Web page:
If you’ve lived in Colorado for the last 2 years, you might take marijuana legalization for granted. To someone that is just visiting or recently moved to the state, the pro-marijuana atmosphere can be shocking.
Downtown Denver is littered with dispensaries and even people who are casually toking up- FYI smoking in public is illegal. Though it may seem like a stark cultural contrast to someone from a state that is still enduring prohibition, marijuana legalization is a fact of life in Colorado- a fact that is supported by the positive opinions of the voters.
The marijuana industry in Colorado has been thriving for years. First, in 2009, Colorado voted to adopt a dispensary model for medical marijuana. Then in January of 2014, Colorado allowed licensed dispensaries to begin selling recreational marijuana to people 21 years and older. Along the way, there were hiccups. Stories of children getting into their parents’ stash, drug cartels controlling certain dispensaries, and even the occasional “dog ate my weed” story. But overall things have been pretty smooth in the post-legalization society found in Colorado.
Of course, there are certain coalitions who continue to fight to repeal marijuana legalization in CO, but, in general, support remains steady. However, instead of traditional arguments against marijuana legalization, there are new apprehensions emerging. Legal marijuana is very lucrative for both store owners and tax collectors. As a result, marijuana companies are now able to donate to causes that they want to support- but what if potential recipients of marijuana money are reluctant to associate themselves with weed?
“That’s where I would love to see things change,” Cristine Romarine, a recreational pot shop owner, said. “I’m a human being and a business, too… I don’t think it should matter where it comes from.”
The reluctance of certain non-profits to accept money from marijuana companies shows that while the general voting consumer may support marijuana legalization, companies are still nervous. The irony is, that many of the president’s and/or directors of these non-profits are full supporters while at home, but when they are in the office they must tow the corporate line. Maintaining a neutral to anti-marijuana stance allows these non-profits to remain attractive to would-be donors who are certainly anti-marijuana.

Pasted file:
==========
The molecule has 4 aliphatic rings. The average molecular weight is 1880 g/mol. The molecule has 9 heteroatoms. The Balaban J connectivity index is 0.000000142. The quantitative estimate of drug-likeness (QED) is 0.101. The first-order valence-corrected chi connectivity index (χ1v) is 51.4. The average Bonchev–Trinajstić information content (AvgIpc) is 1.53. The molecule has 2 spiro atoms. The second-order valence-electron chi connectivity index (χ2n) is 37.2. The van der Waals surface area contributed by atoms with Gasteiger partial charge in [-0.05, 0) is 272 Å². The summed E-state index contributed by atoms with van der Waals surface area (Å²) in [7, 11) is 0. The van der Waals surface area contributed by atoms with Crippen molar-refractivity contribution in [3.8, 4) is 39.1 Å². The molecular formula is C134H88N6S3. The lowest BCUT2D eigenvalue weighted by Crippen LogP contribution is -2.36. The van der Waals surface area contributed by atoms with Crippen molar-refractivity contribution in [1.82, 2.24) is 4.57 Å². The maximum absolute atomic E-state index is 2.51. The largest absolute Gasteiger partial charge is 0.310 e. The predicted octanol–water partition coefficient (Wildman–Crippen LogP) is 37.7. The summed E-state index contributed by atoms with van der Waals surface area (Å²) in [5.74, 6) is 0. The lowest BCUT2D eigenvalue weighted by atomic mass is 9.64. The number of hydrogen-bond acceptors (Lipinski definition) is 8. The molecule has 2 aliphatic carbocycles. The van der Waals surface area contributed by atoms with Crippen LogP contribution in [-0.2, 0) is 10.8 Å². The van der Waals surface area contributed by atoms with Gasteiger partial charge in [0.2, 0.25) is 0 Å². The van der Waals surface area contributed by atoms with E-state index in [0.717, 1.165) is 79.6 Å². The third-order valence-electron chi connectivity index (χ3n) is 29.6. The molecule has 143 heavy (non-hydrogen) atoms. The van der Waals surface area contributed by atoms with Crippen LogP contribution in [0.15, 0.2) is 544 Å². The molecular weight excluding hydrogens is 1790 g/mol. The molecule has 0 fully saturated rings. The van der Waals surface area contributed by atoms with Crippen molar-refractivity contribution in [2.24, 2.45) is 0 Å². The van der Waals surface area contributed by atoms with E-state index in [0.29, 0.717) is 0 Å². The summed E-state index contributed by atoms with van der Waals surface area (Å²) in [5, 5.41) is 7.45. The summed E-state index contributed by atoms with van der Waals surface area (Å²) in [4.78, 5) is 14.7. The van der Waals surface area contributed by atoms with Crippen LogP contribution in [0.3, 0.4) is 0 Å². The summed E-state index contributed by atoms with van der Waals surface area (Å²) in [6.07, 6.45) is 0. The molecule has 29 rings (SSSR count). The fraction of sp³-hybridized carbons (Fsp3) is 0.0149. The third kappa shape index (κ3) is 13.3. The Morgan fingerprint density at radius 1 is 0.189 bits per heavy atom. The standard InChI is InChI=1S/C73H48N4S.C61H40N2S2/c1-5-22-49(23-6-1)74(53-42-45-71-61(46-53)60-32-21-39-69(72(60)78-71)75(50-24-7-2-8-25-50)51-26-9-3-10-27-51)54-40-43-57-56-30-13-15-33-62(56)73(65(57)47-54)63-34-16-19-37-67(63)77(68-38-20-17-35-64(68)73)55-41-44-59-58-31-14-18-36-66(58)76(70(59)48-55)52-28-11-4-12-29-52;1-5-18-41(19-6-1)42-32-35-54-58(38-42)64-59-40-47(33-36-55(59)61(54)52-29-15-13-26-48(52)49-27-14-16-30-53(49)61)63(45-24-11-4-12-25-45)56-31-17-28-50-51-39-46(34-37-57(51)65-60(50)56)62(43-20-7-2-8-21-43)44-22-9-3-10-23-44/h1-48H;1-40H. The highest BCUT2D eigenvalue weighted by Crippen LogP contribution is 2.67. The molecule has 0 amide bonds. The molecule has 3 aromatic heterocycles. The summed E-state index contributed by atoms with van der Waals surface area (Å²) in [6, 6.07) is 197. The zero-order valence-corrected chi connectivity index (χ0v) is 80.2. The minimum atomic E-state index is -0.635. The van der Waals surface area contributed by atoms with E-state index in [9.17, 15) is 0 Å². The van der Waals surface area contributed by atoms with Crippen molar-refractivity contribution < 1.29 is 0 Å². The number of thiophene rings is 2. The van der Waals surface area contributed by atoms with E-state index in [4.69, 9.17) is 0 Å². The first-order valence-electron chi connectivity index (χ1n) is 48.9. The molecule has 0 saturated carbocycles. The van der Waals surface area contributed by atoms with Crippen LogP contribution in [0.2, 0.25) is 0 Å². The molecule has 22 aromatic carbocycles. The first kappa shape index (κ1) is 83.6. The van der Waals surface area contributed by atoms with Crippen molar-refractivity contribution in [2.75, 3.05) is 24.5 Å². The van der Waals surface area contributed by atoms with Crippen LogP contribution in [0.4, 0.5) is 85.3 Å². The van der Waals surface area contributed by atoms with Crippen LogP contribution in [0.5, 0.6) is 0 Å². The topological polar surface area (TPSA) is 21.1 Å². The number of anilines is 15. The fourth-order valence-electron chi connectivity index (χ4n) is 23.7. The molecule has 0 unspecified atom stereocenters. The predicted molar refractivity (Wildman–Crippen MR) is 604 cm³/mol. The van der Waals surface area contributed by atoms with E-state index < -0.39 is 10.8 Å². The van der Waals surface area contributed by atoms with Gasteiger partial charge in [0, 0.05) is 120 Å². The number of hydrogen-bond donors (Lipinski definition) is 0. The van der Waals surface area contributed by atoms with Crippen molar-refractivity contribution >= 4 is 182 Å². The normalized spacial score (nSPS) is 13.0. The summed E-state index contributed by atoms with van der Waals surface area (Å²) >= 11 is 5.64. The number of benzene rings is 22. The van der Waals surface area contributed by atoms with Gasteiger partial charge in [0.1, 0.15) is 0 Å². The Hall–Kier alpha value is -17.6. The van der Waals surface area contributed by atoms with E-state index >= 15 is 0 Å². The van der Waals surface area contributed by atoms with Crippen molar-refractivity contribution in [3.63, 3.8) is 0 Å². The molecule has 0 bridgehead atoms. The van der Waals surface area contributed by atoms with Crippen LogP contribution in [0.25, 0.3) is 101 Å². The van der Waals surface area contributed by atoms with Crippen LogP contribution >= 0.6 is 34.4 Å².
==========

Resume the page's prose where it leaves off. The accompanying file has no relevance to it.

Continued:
Since Colorado legalized marijuana, there has been an estimated 70% decrease in the amount of Mexican drug cartel activity with marijuana trafficking. However, authorities are suggesting that this is because Colorado provides a “safe haven” for illegal cultivators who ultimately transport the marijuana out of the state. But is this criticism really representative of a change in opinion in the minds of CO’s voters?
I went to the Denver Broncos Super Bowl Parade recently in the heart of downtown Denver, and I took the opportunity to ask a few strangers what they thought about the idea of smuggling weed out of Colorado, as it relates to drug cartels.
One middle aged gentleman who works in the oil and gas industry said,” It doesn’t really seem to affect us. We did something like $55billion in tax revenue last year– so they can’t be taking too much out.”(sic)
A mother with two small children responded,” I am more concerned about gun safety than marijuana laws. Unfortunately I think that if people are illegally growing and transporting marijuana out of my state, there must be some violent component to their activity.”(sic)
I asked a few other folks and their opinions were largely the same. It’s an air of indifference that surrounds legal marijuana. People see the benefits, but as always are more concerned about the risks. We are human after all. The marijuana industry in Colorado is here to stay, but the laws are constantly changing. Who knows what scheme the government or authorities will come up with next to “control” what they see as a problem.
What is your opinion of marijuana legalization in Colorado 2 years after recreational dispensaries opened? Let us know on social media or in the comments below.